Explanation of a Trash Theory Tumbler.
Let’s put happiness in our trash theory tumbler, and see what sort of Thing squirms out.
Happiness? What could be less a candidate for of a Trash Theory Tumbler; less, that is “on the brink of language, comprehensibility, understanding, and sense” than happiness? Happiness: is it not so natural, so intuitive, so obvious to hardly require comment? We are perfectly clear when we have it, and are even clearer when we lack it. We all know exactly what happiness means. We all want it and pursue it. Why do anything if not for happiness?
Well, enter the critic, who asks: what if “happiness” signifies not an affect, not an interior psychological condition, but an overt political-ideological tool of status-quo conformity, indeed, of oppression? This is what feminist writer Sara Ahmed asks us to consider in her book The Promise of Happiness, “a provocative cultural critique of the imperative to be happy.”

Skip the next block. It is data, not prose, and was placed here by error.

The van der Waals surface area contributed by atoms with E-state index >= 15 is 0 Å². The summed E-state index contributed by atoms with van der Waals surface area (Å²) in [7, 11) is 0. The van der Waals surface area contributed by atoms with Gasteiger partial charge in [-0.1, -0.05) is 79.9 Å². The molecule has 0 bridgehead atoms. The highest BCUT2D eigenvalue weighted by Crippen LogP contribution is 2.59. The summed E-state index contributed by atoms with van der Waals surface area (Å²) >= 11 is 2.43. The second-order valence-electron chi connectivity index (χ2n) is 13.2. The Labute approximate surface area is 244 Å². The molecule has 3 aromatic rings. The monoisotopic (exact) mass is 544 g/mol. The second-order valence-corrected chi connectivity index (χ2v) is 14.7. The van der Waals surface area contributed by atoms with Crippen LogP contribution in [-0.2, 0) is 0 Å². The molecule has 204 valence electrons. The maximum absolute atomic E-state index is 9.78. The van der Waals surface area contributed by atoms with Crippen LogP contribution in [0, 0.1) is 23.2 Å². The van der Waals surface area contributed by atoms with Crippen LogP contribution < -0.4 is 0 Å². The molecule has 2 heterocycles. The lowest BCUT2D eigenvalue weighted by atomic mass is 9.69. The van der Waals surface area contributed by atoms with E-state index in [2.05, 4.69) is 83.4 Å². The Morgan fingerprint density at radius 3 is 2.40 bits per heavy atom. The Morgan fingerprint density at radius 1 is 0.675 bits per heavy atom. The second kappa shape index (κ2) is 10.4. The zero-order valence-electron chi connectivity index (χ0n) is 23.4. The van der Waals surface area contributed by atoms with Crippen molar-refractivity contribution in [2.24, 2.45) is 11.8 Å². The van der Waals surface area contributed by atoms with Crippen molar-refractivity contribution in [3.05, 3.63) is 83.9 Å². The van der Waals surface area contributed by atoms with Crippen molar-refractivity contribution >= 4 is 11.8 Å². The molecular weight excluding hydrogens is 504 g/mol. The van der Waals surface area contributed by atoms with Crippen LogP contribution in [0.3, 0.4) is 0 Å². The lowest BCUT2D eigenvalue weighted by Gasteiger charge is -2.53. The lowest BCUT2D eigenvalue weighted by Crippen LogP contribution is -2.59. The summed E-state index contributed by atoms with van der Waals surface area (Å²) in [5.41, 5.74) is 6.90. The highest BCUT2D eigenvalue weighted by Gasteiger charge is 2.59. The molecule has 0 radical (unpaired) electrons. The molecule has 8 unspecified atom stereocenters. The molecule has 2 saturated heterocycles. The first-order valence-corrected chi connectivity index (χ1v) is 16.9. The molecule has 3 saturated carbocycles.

In this Trash Theory Tumbler, we will read the Introduction (“Why Happiness, Why Now?”) and Chapter One (“The Feminist Killjoy”) of The Promise of Happiness. Against the blinding affirmation of happiness’ light, we will sit in the uncertain darkness, together with “the feminist killjoy, the unhappy queer, the angry black woman, and the melancholic migrant,” and listen to what they can teach us about the worm at the heart of “happiness.”
Readings accessed on registration.
Facilitator: Glenn Wallis holds a Ph.D. in Buddhist Studies from Harvard University. He is the author of several books, including Cruel Theory/Sublime Practice and Basic Teachings of the Buddha as well as numerous articles, chapters, and essays on various aspects of Buddhism and Western Buddhism in contemporary society. His more recent work, A Critique of Western Buddhism: Ruins of the Buddhist Real, employs the “non-philosophical” approach of François Laruelle. Wallis has taught at Brown University, Bowdoin College, and was tenured at the University of Georgia. He is the founder of the blog Speculative Non-Buddhism and Incite Seminars. His most recent books are An Anarchist’s Manifesto and Non-Buddhist Mysticism: Performing Primitive and Irreducible Presence.